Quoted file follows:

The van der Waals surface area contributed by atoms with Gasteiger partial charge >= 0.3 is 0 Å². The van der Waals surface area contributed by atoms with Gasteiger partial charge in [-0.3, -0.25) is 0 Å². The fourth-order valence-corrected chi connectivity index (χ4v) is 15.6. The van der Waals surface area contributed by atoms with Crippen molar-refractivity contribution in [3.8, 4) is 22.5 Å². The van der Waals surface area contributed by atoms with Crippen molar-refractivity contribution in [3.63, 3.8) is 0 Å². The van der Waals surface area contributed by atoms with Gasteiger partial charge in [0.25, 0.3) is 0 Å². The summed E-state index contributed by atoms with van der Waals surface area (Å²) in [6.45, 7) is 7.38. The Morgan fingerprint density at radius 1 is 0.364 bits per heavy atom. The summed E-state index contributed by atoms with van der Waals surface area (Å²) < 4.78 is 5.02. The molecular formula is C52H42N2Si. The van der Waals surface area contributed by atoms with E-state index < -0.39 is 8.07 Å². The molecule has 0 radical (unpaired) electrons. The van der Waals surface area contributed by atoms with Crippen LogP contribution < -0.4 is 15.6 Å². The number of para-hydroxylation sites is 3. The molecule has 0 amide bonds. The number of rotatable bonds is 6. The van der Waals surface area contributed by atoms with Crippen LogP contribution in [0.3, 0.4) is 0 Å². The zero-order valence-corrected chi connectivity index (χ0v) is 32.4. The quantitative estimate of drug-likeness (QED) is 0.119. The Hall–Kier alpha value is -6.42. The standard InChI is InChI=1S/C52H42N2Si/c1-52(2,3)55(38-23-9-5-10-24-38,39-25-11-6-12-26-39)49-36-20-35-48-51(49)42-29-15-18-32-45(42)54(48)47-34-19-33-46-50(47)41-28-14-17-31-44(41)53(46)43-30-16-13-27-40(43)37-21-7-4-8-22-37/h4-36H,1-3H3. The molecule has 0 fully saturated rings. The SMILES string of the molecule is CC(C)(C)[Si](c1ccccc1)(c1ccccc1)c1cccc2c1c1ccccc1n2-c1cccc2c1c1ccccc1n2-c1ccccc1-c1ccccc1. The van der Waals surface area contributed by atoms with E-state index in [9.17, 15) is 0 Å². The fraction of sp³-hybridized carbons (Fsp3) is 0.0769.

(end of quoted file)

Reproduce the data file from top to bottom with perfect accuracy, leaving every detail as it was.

The van der Waals surface area contributed by atoms with Gasteiger partial charge >= 0.3 is 0 Å². The van der Waals surface area contributed by atoms with Gasteiger partial charge in [-0.3, -0.25) is 0 Å². The fourth-order valence-corrected chi connectivity index (χ4v) is 15.6. The van der Waals surface area contributed by atoms with Crippen molar-refractivity contribution in [3.8, 4) is 22.5 Å². The van der Waals surface area contributed by atoms with Crippen molar-refractivity contribution in [3.63, 3.8) is 0 Å². The van der Waals surface area contributed by atoms with Gasteiger partial charge in [0.25, 0.3) is 0 Å². The summed E-state index contributed by atoms with van der Waals surface area (Å²) in [6.45, 7) is 7.38. The Morgan fingerprint density at radius 1 is 0.364 bits per heavy atom. The summed E-state index contributed by atoms with van der Waals surface area (Å²) < 4.78 is 5.02. The molecular formula is C52H42N2Si. The van der Waals surface area contributed by atoms with E-state index < -0.39 is 8.07 Å². The molecule has 0 radical (unpaired) electrons. The van der Waals surface area contributed by atoms with Crippen LogP contribution < -0.4 is 15.6 Å². The number of para-hydroxylation sites is 3. The molecule has 0 amide bonds. The number of rotatable bonds is 6. The van der Waals surface area contributed by atoms with Crippen LogP contribution in [0.3, 0.4) is 0 Å². The zero-order valence-corrected chi connectivity index (χ0v) is 32.4. The quantitative estimate of drug-likeness (QED) is 0.119. The Hall–Kier alpha value is -6.42. The standard InChI is InChI=1S/C52H42N2Si/c1-52(2,3)55(38-23-9-5-10-24-38,39-25-11-6-12-26-39)49-36-20-35-48-51(49)42-29-15-18-32-45(42)54(48)47-34-19-33-46-50(47)41-28-14-17-31-44(41)53(46)43-30-16-13-27-40(43)37-21-7-4-8-22-37/h4-36H,1-3H3. The molecule has 0 fully saturated rings. The SMILES string of the molecule is CC(C)(C)[Si](c1ccccc1)(c1ccccc1)c1cccc2c1c1ccccc1n2-c1cccc2c1c1ccccc1n2-c1ccccc1-c1ccccc1. The van der Waals surface area contributed by atoms with E-state index in [9.17, 15) is 0 Å². The fraction of sp³-hybridized carbons (Fsp3) is 0.0769.